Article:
[Tig] what are we going to do (monitors)

Steve Hathaway steve at oxygendct.com
Mon Mar 31 12:29:08 BST 2008


I haven't been through all the long email trail of this latest LCD debate but as regards colour
rendition the EBU REC709 sets out standards from chromaticity while the little known EBU TECH 3320
paper sets out standards for Grade 1, Grade 2 and Grade 3 LCDs. Utilising these two 'standards'
would ensure that users could at least determine comparative performance of respective manufacturers
LCD displays. Penta in Germany appear to lead the way by ensuring that their LCDs are manufactured
to REC709 standards and meet EBU TECH 3320 Grade 2 performance - there are no Grade 1 LCDs available
to date and almost all just meet Grade 3 level. 

Open disclosure on our part; whilst we are the UK distributor for Penta LCDs in the UK we also sell
and manufacture other LCD displays. 

Hope the above adds to the debate!.

Kind regards
 
Steve Hathaway
Director, Business Development 
Oxygen DCT Limited
P: +44 (0) 8707 462 062
F: +44 (0) 8707 462 063
M: +44 (0) 789 989 0241
E: steve at oxygendct.com
W: www.oxygendct.com
W: www.oxygendbss.com
W: www.anydefinition.tv
W: www.oxychips.com
 
- World leaders in broadcast LCDs
- World's largest range of routing   systems 
- World's largest range of video interfaces and converters
- World leading HDTV up, down and down conversion products 
 
Check out the New Evolution Pro LCDs launched this January. 
 


-----Original Message-----
From: tig-bounces at tig.colorist.org [mailto:tig-bounces at tig.colorist.org] On Behalf Of Daniel Perez
Sent: Sunday, March 30, 2008 8:35 PM
To: tig at colorist.org
Subject: Re: [Tig] what are we going to do (monitors)


1824 subscribers as of March 2008
MTI Film supports the TIG http://colorist.org/wiki3/index.php/TIGNABFS08
 ====


 
Bob,
I agree with you ... I don't like LCD monitors ... I don't think they 
are acceptable as grading monitors. And not only because of their poor black levels. There are
issues with vision angles, color temperature, gamma ramping, ...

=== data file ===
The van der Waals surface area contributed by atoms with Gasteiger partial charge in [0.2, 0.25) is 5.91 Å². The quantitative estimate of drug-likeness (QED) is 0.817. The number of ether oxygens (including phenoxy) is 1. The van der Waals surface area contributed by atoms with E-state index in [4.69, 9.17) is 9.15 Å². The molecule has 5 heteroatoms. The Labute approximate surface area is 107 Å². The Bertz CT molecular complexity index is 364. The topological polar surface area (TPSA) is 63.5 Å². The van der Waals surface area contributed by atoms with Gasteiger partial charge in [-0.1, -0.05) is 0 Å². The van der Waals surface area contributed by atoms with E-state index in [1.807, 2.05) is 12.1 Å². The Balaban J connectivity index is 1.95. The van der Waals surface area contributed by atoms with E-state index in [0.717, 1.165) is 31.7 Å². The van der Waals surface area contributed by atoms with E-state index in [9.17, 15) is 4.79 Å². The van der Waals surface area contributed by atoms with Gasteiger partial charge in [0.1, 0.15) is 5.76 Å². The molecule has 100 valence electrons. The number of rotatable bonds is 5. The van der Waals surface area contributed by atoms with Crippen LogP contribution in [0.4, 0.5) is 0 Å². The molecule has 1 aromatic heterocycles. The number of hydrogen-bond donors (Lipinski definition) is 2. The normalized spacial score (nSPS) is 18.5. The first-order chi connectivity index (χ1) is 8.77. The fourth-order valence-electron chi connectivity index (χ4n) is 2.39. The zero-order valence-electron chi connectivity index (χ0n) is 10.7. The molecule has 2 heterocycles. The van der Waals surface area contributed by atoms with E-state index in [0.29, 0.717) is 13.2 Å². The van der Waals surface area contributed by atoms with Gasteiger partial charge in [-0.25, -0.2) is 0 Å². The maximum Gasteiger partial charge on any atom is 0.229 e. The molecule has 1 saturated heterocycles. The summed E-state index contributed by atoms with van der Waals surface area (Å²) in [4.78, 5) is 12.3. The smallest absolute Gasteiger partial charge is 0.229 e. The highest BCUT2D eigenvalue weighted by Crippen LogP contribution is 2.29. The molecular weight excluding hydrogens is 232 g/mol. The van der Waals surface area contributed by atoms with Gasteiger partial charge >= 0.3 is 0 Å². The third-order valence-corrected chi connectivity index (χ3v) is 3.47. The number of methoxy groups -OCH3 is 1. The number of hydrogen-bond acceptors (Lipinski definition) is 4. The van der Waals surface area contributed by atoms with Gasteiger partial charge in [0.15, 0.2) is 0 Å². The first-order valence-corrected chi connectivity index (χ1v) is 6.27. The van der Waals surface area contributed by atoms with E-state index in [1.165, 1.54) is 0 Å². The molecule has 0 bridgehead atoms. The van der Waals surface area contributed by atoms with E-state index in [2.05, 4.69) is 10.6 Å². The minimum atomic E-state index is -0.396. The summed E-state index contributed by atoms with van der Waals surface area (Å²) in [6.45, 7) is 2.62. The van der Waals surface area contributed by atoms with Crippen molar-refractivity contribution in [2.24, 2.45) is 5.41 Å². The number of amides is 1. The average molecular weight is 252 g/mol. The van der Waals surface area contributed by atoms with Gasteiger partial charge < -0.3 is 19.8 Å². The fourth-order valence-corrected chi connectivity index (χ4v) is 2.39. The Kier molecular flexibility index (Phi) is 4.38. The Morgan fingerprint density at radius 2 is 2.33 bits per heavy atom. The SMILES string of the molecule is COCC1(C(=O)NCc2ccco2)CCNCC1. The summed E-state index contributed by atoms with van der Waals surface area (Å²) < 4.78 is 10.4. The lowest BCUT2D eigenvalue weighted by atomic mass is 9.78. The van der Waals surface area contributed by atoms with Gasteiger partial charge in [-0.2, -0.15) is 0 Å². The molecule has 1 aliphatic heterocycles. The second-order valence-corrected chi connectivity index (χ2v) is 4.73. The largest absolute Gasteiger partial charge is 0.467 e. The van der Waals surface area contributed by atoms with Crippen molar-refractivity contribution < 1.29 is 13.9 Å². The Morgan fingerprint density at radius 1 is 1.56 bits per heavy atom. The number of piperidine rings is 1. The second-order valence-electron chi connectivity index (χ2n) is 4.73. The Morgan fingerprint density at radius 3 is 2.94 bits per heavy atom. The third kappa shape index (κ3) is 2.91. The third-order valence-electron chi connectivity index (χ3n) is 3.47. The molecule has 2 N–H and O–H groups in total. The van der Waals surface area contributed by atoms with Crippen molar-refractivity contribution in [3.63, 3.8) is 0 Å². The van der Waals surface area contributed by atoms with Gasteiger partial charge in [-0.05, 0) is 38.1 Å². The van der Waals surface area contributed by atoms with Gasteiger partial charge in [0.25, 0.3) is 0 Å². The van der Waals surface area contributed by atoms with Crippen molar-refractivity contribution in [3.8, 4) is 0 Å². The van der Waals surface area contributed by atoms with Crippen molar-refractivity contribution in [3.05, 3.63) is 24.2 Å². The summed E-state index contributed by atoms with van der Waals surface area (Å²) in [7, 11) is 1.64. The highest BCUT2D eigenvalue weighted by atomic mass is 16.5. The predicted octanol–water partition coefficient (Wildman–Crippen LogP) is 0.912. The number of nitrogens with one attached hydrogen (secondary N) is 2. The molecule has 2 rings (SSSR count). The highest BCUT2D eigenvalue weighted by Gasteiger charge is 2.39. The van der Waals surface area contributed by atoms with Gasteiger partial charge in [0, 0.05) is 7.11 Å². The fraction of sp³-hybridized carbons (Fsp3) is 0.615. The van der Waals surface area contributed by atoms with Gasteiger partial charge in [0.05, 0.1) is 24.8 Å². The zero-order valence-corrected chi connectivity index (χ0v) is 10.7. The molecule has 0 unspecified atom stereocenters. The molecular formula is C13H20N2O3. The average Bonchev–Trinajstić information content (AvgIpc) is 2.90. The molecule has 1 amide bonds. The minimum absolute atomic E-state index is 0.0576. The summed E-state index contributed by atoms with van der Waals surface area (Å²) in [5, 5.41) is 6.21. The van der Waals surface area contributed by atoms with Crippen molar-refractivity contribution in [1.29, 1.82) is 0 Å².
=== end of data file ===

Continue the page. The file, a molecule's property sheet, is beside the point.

I didn't mean we should be showing DPs and directors the printouts of very 
precise measurements and saying, "Who are you going to believe, ..." 
 
We all hear and say "The blacks look too milky" ... and they probably are. 
We know they are !!! ... A colorimeter or a spectrophotometer will only 
confirm that .... and then tell us much more if a complete CIE XYZ or CIE 
L*u*v* profile is generated and compared to the video standards profiles.
 
What I want to see is these video gear vendors showing us the precise 
measurements when showing their products, and try to convince us this way that their monitors are
indeed acceptable grading monitors, instead 
of simply trying to trick our eyes turning on and off lights in the demo 
room.
 
The perception issue lies behind a color science issue ... and there are tools available out there
... and vendors have access to them !!!
 
It is a frigging nightmare ... and I agree with Mike Most when he says he'd prefer to se a better
LCD HD monitor before a new 4K one not usable for grading. Daniel Perez DI - PRODURAMA Venezuela
 



> From: bob at bluescreen.com> To: tig at colorist.org> Date: Sun, 30 Mar 2008 
> 08:55:14 -0700> Subject: Re: [Tig] what are we going to do (monitors)> > 1824 subscribers as of
March 2008> MTI Film supports the TIG> http://colorist.org/wiki3/index.php/TIGNABFS08> ====> > >
>Why handle this issue as a perception issue?> > Because as far as I'm concerned, in a situation
where work for hire is being> done for money, that's exactly what it is.> > It doesn't matter how
precisely you measure anything if the producer,> director, or DP sitting behind you says "The blacks
look too milky" and> there's nothing you can do about it.> > Showing them the printouts of very
precise measurements and saying, in effect,> "Who are you going to believe, these measurements or
your lying eyes?" will> only make things worse.> > I've been battling this on set (where it's MUCH
tougher to control ambient> conditions than in a suite) for months now, and in the end I've had to
say> "Look, I know this is not what you are used to, but this is the way everything> is headed
because CRTs have been declared dead by Sony, and there's no going> back. The picture you're looking
at is only valid if your head is directly> centered on the monitor, and even then the blacks will
not look as deep as> you're used to seeing." > > It's just a frigging nightmare sometimes.> > --Bob>
> Bob Kertesz> BlueScreen LLC> Hollywood, California> bob at bluescreen.com> > The Ultimate in
ULTIMATTER compositing. > For details, visit http://www.bluescreen.com> >
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